VentureBeat, an online publisher covering the business and technology market, is one of many digital media outlets that rely on a relatively small editorial team, yet pushes out a high volume of content—a necessary evil to stay top of mind in a competitive market. Yet determining the formula for story selection, format, frequency and beat is a highly choreographed operation. Here, VentureBeat’s executive editor Dylan Tweney offers a look into how the site keeps the content beast fed.

VentureBeat attracts about 4.7 million unique visitors according to internal metrics and an editorial staff of 12 people produce upwards of 60 stories per day—about 35 on VentureBeat and another 20 on GamesBeat—currently a VB channel, but in the process of becoming a standalone site.

"We have a pretty high rate of production—3-5 posts per day per staff member," says Tweney. "The goal is to provide comprehensive coverage on whatever matters to our audience."

During that content production process, Tweney and the editors are perpetually examining opportunities for unique story-telling, different coverage angles, scoops—or not. "We want to spend the majority of our time focusing on stories where we’re creating value, bringing something to the web that hasn’t been done before—a scoop or advancing a story significantly. There’s also the ‘scoop of perception,’ which is looking at something in a new way."

In the meantime, there are more than a dozen channels to populate with stories. In between the unique stories or narrative advancements are the briefs. "If we can’t add a significant amount of news to [a story that’s been covered], the goal is to write a brief. Refer to the original and be done with it. It’s a constant balancing act. That’s the biggest challenge of being a new media news organization. We’re constantly having to make decisions on how to allocate time and resources."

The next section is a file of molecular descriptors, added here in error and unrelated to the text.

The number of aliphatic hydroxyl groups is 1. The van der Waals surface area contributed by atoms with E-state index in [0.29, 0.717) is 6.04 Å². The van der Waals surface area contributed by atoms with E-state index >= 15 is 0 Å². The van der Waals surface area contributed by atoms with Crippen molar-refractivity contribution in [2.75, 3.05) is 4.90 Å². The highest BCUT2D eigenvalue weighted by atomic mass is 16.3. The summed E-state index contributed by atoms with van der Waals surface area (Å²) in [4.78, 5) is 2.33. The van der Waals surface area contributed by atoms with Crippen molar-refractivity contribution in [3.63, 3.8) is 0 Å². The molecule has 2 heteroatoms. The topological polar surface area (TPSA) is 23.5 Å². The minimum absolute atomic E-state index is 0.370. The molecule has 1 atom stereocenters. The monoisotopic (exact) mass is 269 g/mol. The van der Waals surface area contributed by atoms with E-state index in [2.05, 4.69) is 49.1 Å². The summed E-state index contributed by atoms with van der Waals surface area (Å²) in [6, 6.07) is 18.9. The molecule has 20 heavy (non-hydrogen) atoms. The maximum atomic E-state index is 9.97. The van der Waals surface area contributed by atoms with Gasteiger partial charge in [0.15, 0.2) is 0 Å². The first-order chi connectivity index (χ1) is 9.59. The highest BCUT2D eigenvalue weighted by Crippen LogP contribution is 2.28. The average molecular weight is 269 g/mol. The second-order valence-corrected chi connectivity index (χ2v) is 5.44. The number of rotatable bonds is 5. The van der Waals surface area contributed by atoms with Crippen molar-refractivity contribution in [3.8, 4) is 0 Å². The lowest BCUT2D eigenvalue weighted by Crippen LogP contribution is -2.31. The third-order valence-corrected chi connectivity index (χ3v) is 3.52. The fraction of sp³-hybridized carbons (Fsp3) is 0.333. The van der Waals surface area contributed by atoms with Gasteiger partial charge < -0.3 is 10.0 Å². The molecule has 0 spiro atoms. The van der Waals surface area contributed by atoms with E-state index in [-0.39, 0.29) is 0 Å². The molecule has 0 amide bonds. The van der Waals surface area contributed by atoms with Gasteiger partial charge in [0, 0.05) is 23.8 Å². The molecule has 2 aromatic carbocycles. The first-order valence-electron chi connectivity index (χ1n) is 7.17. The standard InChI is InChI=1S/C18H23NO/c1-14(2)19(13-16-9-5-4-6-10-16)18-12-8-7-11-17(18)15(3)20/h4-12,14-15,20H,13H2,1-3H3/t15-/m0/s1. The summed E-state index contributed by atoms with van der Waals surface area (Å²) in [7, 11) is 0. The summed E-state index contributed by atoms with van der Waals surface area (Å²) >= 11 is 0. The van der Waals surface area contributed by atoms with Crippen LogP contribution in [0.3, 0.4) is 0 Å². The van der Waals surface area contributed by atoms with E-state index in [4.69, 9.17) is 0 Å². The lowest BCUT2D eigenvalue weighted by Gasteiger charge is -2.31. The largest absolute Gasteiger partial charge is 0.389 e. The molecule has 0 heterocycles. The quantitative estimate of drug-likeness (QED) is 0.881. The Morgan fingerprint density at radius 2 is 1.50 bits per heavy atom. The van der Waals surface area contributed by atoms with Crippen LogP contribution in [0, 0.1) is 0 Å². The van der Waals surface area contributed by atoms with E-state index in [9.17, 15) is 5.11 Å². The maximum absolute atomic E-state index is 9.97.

Tweney and the editors don’t have daily meetings. Instead, they’re in constant contact through Yammer and a Googledoc spreadsheet. Nor do they have a particularly developed taxonomy of story types—there are the briefs, weightier one or two-source stories and then features, which writers are given extra time to work on and publish throughout the week, with at least one appearing each day.

"The features insulate us from the vagaries of the news cycle," says Tweney. "At least we’ll have a feature in the can that will anchor our coverage for the day."

A rotating leadership position, called "news captain," is assigned to staff to keep tabs on breaking stories, tips and general oversight.

Writers are assigned to beats, but most are expected to perform as generalists due to the number of verticals the site covers. Yet the beats allow writers to dig into a specific area and build their source pools.

Tweney tracks metrics with Google Analytics and content engagement through Chartbeat and Visual Revenue, which was acquired by Outbrain earlier this month and allows Tweney to adjust positioning of stories on the homepage based on realtime analytics.


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